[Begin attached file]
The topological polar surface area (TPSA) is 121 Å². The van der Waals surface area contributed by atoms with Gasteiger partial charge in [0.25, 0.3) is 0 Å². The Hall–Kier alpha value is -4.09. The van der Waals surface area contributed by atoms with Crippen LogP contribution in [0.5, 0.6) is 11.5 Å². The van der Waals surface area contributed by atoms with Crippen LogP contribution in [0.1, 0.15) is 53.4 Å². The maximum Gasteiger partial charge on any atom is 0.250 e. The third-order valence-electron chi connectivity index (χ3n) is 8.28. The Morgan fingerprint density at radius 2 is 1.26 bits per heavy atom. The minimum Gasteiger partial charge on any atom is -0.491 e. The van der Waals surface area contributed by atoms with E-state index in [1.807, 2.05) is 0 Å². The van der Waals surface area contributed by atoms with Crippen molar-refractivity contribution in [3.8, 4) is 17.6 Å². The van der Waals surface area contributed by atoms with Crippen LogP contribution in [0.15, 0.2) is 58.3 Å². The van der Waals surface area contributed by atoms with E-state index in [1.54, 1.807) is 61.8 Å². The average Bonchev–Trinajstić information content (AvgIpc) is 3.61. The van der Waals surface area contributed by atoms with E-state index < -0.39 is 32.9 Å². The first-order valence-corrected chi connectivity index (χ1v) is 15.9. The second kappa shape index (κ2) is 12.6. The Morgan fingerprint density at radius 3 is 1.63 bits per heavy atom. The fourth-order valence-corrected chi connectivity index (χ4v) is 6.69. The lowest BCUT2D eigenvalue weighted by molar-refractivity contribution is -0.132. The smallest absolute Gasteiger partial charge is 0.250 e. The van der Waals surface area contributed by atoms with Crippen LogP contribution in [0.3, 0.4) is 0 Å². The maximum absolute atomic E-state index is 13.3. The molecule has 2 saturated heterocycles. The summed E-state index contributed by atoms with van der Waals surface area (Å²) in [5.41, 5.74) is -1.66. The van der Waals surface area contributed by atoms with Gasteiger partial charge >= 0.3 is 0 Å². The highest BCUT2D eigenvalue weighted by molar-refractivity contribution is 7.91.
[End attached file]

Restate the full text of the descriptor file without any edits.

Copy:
The topological polar surface area (TPSA) is 121 Å². The van der Waals surface area contributed by atoms with Gasteiger partial charge in [0.25, 0.3) is 0 Å². The Hall–Kier alpha value is -4.09. The van der Waals surface area contributed by atoms with Crippen LogP contribution in [0.5, 0.6) is 11.5 Å². The van der Waals surface area contributed by atoms with Crippen LogP contribution in [0.1, 0.15) is 53.4 Å². The maximum Gasteiger partial charge on any atom is 0.250 e. The third-order valence-electron chi connectivity index (χ3n) is 8.28. The Morgan fingerprint density at radius 2 is 1.26 bits per heavy atom. The minimum Gasteiger partial charge on any atom is -0.491 e. The van der Waals surface area contributed by atoms with E-state index in [1.807, 2.05) is 0 Å². The van der Waals surface area contributed by atoms with Crippen molar-refractivity contribution in [3.8, 4) is 17.6 Å². The van der Waals surface area contributed by atoms with Crippen LogP contribution in [0.15, 0.2) is 58.3 Å². The van der Waals surface area contributed by atoms with E-state index in [1.54, 1.807) is 61.8 Å². The average Bonchev–Trinajstić information content (AvgIpc) is 3.61. The van der Waals surface area contributed by atoms with E-state index < -0.39 is 32.9 Å². The first-order valence-corrected chi connectivity index (χ1v) is 15.9. The second kappa shape index (κ2) is 12.6. The Morgan fingerprint density at radius 3 is 1.63 bits per heavy atom. The fourth-order valence-corrected chi connectivity index (χ4v) is 6.69. The lowest BCUT2D eigenvalue weighted by molar-refractivity contribution is -0.132. The smallest absolute Gasteiger partial charge is 0.250 e. The van der Waals surface area contributed by atoms with Crippen LogP contribution in [0.3, 0.4) is 0 Å². The maximum absolute atomic E-state index is 13.3. The molecule has 2 saturated heterocycles. The summed E-state index contributed by atoms with van der Waals surface area (Å²) in [5.41, 5.74) is -1.66. The van der Waals surface area contributed by atoms with Gasteiger partial charge >= 0.3 is 0 Å². The highest BCUT2D eigenvalue weighted by molar-refractivity contribution is 7.91.